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Zoomable Image of Portrait of Thomas Wentworth, 1st Baron Wentworth (1501-51)

Portrait of Thomas Wentworth, 1st Baron Wentworth (1501-51)

English School , Late Sixteenth Century

Portrait of Thomas Wentworth, 1st Baron Wentworth (1501-51)

English School , Late Sixteenth Century

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Price:

Price on request

Materials:

Oil on panel

Dimensions:

38½ x 28 5/8 in (97.8 x 72.7 cm)

Provenance:

(according to a label verso) John Newington Hughes, Esq., no. 129; Sir Charles Wentworth Dilke, 2nd Bt. (1843-1911) by 1890; Sir John Wentworth Dilke Bt (1906-98)

Literature:

Roy Strong, ‘Tudor and Jacobean Portraits’, (London, 1969), p.326, as attributed to John Bettes, lent by Sir Charles Wentworth Dilke, 2nd Bt. (1843-1911)

Exhibited:

The Tudor Exhibition, London, New Gallery, 1890 (no.143)

Technical Expertise:

Prof. Dr. Peter Klein, Dendrochronological Analysis Report, 16 January 2013

Wentworth earned royal favour with Henry VIII by joining Suffolk’s invasion of France and was knighted in 1523.

Thomas Wentworth, 1st Baron Wentworth (1501-1551) was an astute and highly influential courtier, who served both Henry VIII and his son, Edward VI. He was born in 1501 to parents of significant noble stock; Thomas’s father, Sir Richard Wentworth (d.1528) was sheriff of Norfolk and Suffolk, he fought in the Battle of Spurs and was present at the Field of Cloth of Gold in 1520 and his mother, Anne Tyrell was the daughter of Sir James Tyrell who was perhaps responsible for the disappearance of the Princes in the Tower, although this was never proven.

Wentworth earned royal favour with Henry VIII by joining Suffolk’s invasion of France and was knighted in 1523. He was a known supporter of the king’s choice to divorce Catherine of Aragon and this loyalty earned him the title of Baron in 1529. As a peer, Wentworth participated in the trials of Queen Anne Boleyn in 1536, ultimately leading to her execution and the appointment of Wentworth’s Cousin Jane Seymour as Queen of England. Wentworth’s connections to royalty only increased with the birth of Prince Edward (later King Edward VI) and on the 15th October 1537 he was asked to assist with the Prince’s baptism.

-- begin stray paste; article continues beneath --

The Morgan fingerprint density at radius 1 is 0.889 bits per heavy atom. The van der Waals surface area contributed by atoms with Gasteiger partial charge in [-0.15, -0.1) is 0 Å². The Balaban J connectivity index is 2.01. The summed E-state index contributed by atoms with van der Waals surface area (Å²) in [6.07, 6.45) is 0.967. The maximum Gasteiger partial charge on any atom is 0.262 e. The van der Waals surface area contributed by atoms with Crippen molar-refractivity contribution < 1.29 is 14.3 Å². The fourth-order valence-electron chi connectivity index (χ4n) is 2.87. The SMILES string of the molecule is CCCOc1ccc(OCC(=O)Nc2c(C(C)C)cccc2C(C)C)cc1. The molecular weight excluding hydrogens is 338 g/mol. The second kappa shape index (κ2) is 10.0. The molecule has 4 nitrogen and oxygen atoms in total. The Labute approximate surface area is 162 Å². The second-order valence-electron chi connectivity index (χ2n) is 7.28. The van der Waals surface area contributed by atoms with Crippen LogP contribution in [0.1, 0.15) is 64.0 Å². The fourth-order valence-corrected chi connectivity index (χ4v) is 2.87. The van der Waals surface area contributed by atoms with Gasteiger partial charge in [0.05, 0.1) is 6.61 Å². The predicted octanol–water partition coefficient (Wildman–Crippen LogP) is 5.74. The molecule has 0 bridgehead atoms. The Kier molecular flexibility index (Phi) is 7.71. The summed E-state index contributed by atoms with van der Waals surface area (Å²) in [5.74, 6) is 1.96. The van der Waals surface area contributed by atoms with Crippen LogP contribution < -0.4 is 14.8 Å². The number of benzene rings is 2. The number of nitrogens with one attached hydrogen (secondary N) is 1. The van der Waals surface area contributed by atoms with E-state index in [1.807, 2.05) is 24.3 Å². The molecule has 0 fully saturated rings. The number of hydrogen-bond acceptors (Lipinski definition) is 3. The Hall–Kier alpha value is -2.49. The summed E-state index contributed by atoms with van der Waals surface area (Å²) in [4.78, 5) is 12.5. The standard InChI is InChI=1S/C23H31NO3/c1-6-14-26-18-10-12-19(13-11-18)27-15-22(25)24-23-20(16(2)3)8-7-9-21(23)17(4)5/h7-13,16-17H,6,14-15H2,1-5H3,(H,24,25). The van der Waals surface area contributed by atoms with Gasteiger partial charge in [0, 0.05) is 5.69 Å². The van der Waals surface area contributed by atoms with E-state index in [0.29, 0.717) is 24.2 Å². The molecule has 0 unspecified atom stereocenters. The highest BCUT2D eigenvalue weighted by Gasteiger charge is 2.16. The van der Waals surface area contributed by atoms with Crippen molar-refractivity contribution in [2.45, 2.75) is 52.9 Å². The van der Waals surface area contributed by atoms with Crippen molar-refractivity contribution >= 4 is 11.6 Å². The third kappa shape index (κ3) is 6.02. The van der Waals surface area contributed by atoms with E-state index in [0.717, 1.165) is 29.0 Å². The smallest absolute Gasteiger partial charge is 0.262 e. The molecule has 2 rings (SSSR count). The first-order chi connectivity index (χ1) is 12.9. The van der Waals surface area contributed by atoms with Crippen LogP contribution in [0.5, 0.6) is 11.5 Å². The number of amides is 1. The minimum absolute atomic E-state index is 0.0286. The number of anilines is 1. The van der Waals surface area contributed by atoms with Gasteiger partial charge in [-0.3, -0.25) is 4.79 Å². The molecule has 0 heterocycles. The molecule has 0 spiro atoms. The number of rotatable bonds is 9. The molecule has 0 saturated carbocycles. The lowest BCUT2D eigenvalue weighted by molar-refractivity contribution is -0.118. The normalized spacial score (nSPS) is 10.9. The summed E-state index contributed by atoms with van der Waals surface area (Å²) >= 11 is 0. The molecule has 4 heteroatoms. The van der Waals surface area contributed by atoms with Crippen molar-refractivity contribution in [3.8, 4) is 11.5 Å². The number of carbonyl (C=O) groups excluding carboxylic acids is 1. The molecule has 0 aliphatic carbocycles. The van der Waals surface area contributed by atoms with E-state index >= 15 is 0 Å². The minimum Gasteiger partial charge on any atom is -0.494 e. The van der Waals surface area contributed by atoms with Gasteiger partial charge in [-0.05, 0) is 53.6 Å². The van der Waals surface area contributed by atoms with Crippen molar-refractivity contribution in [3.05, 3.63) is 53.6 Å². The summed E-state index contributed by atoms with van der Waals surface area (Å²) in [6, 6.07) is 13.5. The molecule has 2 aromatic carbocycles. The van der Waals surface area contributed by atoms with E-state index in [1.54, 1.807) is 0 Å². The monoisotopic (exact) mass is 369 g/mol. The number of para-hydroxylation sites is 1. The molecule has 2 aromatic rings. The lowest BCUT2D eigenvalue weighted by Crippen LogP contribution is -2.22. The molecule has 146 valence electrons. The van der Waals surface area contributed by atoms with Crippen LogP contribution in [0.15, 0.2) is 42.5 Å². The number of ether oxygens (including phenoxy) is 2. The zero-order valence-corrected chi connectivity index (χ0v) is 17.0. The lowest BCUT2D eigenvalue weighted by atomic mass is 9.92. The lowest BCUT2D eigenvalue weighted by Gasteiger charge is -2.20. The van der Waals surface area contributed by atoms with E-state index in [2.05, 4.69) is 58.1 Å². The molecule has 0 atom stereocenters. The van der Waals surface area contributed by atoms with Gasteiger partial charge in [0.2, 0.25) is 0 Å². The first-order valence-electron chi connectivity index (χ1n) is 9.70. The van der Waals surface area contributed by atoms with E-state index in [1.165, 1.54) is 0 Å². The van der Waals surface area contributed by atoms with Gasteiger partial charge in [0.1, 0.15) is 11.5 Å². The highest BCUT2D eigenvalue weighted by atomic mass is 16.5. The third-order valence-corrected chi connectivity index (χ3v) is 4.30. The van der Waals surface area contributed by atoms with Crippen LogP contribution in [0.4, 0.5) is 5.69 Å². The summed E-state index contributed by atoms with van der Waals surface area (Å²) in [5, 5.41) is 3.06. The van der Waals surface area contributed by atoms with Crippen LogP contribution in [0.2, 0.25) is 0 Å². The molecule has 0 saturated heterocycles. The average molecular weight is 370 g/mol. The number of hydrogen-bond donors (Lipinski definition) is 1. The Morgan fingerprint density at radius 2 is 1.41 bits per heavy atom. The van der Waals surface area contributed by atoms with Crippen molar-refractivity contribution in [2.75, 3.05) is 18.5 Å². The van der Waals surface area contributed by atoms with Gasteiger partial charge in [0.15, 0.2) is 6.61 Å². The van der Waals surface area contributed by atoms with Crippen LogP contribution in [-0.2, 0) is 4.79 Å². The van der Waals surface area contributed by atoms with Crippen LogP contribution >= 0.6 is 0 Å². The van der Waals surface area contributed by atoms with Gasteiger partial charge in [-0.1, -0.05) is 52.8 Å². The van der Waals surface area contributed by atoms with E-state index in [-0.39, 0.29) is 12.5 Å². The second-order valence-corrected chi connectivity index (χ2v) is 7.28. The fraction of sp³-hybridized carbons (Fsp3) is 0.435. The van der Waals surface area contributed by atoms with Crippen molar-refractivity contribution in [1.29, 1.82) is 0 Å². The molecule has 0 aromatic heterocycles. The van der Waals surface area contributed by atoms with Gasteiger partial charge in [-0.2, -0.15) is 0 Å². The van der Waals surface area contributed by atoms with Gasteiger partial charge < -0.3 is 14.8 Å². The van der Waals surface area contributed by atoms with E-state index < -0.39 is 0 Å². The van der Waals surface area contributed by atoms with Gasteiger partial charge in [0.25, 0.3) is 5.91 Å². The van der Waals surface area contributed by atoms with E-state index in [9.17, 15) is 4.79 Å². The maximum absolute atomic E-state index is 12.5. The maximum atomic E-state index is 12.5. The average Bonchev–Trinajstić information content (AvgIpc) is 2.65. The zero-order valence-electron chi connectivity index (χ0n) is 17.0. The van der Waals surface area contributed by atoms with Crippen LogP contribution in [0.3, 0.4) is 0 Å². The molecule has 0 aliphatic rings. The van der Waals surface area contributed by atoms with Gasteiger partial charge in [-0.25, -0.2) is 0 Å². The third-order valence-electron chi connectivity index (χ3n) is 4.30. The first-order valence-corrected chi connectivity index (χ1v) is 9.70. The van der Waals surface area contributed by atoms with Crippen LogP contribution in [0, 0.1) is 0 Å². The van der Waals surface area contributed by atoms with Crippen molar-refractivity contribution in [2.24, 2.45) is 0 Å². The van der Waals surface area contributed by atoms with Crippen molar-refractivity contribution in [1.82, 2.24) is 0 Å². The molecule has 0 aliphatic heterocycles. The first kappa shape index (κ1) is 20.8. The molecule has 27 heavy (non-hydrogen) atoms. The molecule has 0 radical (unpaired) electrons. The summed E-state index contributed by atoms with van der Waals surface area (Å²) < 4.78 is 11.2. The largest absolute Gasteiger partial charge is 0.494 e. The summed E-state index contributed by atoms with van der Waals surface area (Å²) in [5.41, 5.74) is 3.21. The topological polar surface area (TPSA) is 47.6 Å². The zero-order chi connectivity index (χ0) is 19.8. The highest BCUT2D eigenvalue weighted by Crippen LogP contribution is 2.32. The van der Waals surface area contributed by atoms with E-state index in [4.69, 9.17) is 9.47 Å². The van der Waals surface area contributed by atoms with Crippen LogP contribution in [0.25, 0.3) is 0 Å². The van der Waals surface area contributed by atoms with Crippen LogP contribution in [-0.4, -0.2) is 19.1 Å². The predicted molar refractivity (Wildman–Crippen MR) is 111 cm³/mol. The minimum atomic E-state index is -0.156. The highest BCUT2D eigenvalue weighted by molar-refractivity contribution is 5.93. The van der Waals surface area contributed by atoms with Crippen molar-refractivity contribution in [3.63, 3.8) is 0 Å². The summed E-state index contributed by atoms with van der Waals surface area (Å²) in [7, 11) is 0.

It was between 1547 and 1549 that Wentworth reached his greatest political heights. In August 1547 Wentworth was admitted to the Privy Council under his cousin Lord Protector Somerset and in 1550, he replaced the Catholic Lord Arundel as Lord Chamberlain to Edward VI, a post he carried out for only a year before his death in 1551. He was given a funeral in Westminster Abbey and is buried there in the chapel of St. John the Baptist.

The present work is by an unknown English hand working towards the end of the sixteenth century and is after the original work by an unknown Anglo-Netherlandish artist in the National Portrait Gallery, London. An inscription on the reverse identifies the artist as ‘Theodore Bernard or Bernardi/who also painted the Kings, Queens and Bishops in Chichester Cathedral’, and although Bernardi is accredited with having painted the Chichester panels, they were started c.1519, while dendrochronological analysis of the Wentworth panel suggests an earliest plausible date of creation from 1597, ruling out a Bernardi attribution.

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